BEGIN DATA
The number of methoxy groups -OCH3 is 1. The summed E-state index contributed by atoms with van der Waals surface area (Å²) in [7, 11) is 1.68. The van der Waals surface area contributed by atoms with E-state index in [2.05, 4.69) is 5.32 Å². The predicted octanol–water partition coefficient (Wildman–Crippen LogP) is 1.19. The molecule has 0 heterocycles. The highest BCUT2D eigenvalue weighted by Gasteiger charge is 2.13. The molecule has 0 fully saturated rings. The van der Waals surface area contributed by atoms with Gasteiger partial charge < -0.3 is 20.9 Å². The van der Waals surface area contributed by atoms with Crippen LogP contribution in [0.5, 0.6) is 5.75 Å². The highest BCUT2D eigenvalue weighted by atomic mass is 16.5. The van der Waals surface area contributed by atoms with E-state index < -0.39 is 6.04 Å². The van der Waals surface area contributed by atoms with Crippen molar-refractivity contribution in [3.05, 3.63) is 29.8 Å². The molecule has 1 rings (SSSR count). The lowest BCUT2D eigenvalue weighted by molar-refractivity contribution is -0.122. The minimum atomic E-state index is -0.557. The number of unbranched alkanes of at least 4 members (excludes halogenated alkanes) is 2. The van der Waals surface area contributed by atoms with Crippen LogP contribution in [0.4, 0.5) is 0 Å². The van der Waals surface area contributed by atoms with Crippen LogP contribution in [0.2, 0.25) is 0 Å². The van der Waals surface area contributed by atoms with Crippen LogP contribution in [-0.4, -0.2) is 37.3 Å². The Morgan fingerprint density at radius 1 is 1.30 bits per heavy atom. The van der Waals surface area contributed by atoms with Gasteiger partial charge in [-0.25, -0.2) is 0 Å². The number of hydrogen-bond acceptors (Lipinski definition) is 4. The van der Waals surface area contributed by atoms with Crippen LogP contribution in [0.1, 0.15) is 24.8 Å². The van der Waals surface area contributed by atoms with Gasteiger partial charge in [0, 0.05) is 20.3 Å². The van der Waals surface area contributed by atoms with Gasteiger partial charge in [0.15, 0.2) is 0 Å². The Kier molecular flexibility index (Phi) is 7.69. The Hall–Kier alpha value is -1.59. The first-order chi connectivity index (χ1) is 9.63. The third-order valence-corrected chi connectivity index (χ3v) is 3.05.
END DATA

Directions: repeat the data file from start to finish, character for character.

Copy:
The number of methoxy groups -OCH3 is 1. The summed E-state index contributed by atoms with van der Waals surface area (Å²) in [7, 11) is 1.68. The van der Waals surface area contributed by atoms with E-state index in [2.05, 4.69) is 5.32 Å². The predicted octanol–water partition coefficient (Wildman–Crippen LogP) is 1.19. The molecule has 0 heterocycles. The highest BCUT2D eigenvalue weighted by Gasteiger charge is 2.13. The molecule has 0 fully saturated rings. The van der Waals surface area contributed by atoms with Gasteiger partial charge < -0.3 is 20.9 Å². The van der Waals surface area contributed by atoms with Crippen LogP contribution in [0.5, 0.6) is 5.75 Å². The highest BCUT2D eigenvalue weighted by atomic mass is 16.5. The van der Waals surface area contributed by atoms with E-state index < -0.39 is 6.04 Å². The van der Waals surface area contributed by atoms with Crippen molar-refractivity contribution in [3.05, 3.63) is 29.8 Å². The molecule has 1 rings (SSSR count). The lowest BCUT2D eigenvalue weighted by molar-refractivity contribution is -0.122. The minimum atomic E-state index is -0.557. The number of unbranched alkanes of at least 4 members (excludes halogenated alkanes) is 2. The van der Waals surface area contributed by atoms with Crippen LogP contribution in [0.4, 0.5) is 0 Å². The van der Waals surface area contributed by atoms with Crippen LogP contribution in [0.2, 0.25) is 0 Å². The van der Waals surface area contributed by atoms with Crippen LogP contribution in [-0.4, -0.2) is 37.3 Å². The Morgan fingerprint density at radius 1 is 1.30 bits per heavy atom. The van der Waals surface area contributed by atoms with Gasteiger partial charge in [-0.25, -0.2) is 0 Å². The number of hydrogen-bond acceptors (Lipinski definition) is 4. The van der Waals surface area contributed by atoms with Crippen LogP contribution in [0.1, 0.15) is 24.8 Å². The van der Waals surface area contributed by atoms with Gasteiger partial charge in [0, 0.05) is 20.3 Å². The van der Waals surface area contributed by atoms with Gasteiger partial charge in [0.15, 0.2) is 0 Å². The Kier molecular flexibility index (Phi) is 7.69. The Hall–Kier alpha value is -1.59. The first-order chi connectivity index (χ1) is 9.63. The third-order valence-corrected chi connectivity index (χ3v) is 3.05.